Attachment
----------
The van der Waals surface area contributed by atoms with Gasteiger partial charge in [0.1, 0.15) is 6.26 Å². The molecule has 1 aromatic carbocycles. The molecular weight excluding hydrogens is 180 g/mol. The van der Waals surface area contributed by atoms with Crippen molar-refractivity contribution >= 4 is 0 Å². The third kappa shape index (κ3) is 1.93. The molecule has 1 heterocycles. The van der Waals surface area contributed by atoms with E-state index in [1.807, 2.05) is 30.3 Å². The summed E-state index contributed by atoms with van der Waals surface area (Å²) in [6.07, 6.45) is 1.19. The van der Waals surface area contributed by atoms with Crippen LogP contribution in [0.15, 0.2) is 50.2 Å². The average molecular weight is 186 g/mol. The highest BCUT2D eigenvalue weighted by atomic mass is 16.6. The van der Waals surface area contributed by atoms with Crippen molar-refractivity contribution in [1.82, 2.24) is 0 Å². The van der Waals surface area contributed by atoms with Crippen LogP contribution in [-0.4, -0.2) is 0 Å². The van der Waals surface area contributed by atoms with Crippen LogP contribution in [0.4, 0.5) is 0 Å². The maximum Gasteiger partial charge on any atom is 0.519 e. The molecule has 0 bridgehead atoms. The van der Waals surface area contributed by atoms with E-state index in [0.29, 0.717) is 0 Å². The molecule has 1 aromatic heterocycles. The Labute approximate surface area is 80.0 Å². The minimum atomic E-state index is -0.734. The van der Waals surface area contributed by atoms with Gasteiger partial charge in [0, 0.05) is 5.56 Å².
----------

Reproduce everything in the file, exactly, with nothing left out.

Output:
The van der Waals surface area contributed by atoms with Gasteiger partial charge in [0.1, 0.15) is 6.26 Å². The molecule has 1 aromatic carbocycles. The molecular weight excluding hydrogens is 180 g/mol. The van der Waals surface area contributed by atoms with Crippen molar-refractivity contribution >= 4 is 0 Å². The third kappa shape index (κ3) is 1.93. The molecule has 1 heterocycles. The van der Waals surface area contributed by atoms with E-state index in [1.807, 2.05) is 30.3 Å². The summed E-state index contributed by atoms with van der Waals surface area (Å²) in [6.07, 6.45) is 1.19. The van der Waals surface area contributed by atoms with Crippen LogP contribution in [0.15, 0.2) is 50.2 Å². The average molecular weight is 186 g/mol. The highest BCUT2D eigenvalue weighted by atomic mass is 16.6. The van der Waals surface area contributed by atoms with Crippen molar-refractivity contribution in [1.82, 2.24) is 0 Å². The van der Waals surface area contributed by atoms with Crippen LogP contribution in [-0.4, -0.2) is 0 Å². The van der Waals surface area contributed by atoms with Crippen LogP contribution in [0.4, 0.5) is 0 Å². The maximum Gasteiger partial charge on any atom is 0.519 e. The molecule has 0 bridgehead atoms. The van der Waals surface area contributed by atoms with E-state index in [0.29, 0.717) is 0 Å². The molecule has 1 aromatic heterocycles. The Labute approximate surface area is 80.0 Å². The minimum atomic E-state index is -0.734. The van der Waals surface area contributed by atoms with Gasteiger partial charge in [0, 0.05) is 5.56 Å².